“This is a truly patient-centered, concierge approach,” says Laurel Bray-Hanin, interim vice-president and chief operating officer of the HDFCCC. “It reflects what our patients expect from the experience of ongoing cancer care.”
A Beautiful Building That Conveys Meaning
Then there’s the exterior, which expresses the building’s ideals through a series of striking, innovative design features. “We’ve translated the concepts of precision and patient-centeredness into four design principals,” says architect Arturo Vasquez, of Stantec Architecture, Inc.
1. Precision: The building fuses the concepts of precision and warmth by bringing together glass and metal in a fluid coupling. Windows and walls create angles that guide the eye and provide passersby with an intuitive sense of how the building operates. Some areas draw their inspiration from the precise beauty of DNA sequencing.
2. Transparency: People can see in and out easily, demystifying the building and humanizing cancer treatment. The building also clearly acknowledges the look and feel of other Mission Bay buildings, while also matching the appearance to a new generation of care.
3. Unity: By patients, families, staff and clinicians, the building brings everyone together around the patient experience. The sense of unity extends to the way the PCMB completes the sequence of movement across Mission Bay clinical areas, as well as its ease of access, whether through the main entrance on the Gateway side, or the16th street entrance for those arriving on public transit.
4. Community: The building invites the surrounding community to understand and value cancer patients. There are landscaped areas that invite strolling, sitting, and contemplation. Whereas most health care buildings run up against the property line, “We’ve created a subtle, angling wall that creates a more generous public domain, with an overhang to provide shelter at some locations,” says Rory Picklyk, vice president at Stantec. The building will be framed at night with LED lighting, the colors changing regularly to reflect cancer awareness months, local sports teams, or holidays.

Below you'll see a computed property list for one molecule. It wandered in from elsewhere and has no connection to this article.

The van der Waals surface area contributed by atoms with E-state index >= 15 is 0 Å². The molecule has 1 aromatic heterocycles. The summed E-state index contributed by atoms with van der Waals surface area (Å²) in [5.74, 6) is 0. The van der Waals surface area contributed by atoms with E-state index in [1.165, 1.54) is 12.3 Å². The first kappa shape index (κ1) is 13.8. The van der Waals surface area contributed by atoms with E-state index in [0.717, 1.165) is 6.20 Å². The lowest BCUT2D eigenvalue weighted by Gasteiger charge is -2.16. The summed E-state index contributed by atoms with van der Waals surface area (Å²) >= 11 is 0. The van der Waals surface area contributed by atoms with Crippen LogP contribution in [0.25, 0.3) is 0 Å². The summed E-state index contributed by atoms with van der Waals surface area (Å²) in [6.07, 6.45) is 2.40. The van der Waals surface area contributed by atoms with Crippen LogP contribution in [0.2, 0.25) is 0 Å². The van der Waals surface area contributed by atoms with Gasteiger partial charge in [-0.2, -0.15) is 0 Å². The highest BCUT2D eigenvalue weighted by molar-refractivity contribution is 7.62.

An Inclusive Process
Transforming ideas from the drawing board into elements that enhance treatment and healing was a thoughtful and democratic process, with Ashworth’s two core principals as touchstones: cutting-edge therapies and patient-centered care.
“Large groups of patients, families, clinicians, staff members, architects, clinical planners and community members met regularly for more than a year to explore what patients valued, how people wanted to work together, and how we could use this building to physically demonstrate this precise, patient-centered approach,” says J. Stuart Eckblad, vice president of major capital projects, Integrated Center for Design & Construction at UCSF Health. “We are an integrated team, building a vision together.”
The University of California Board Of Regents approved the project in March. Construction is scheduled to begin in June, 2017. In planning for future demand, the PCMB was designed to meet projected patient volume and population growth through 2030.
“It’s been extraordinary to see this building take shape,” says Ashworth. “But it will be considerably more gratifying to see its impact on the lives of our patients and their families.”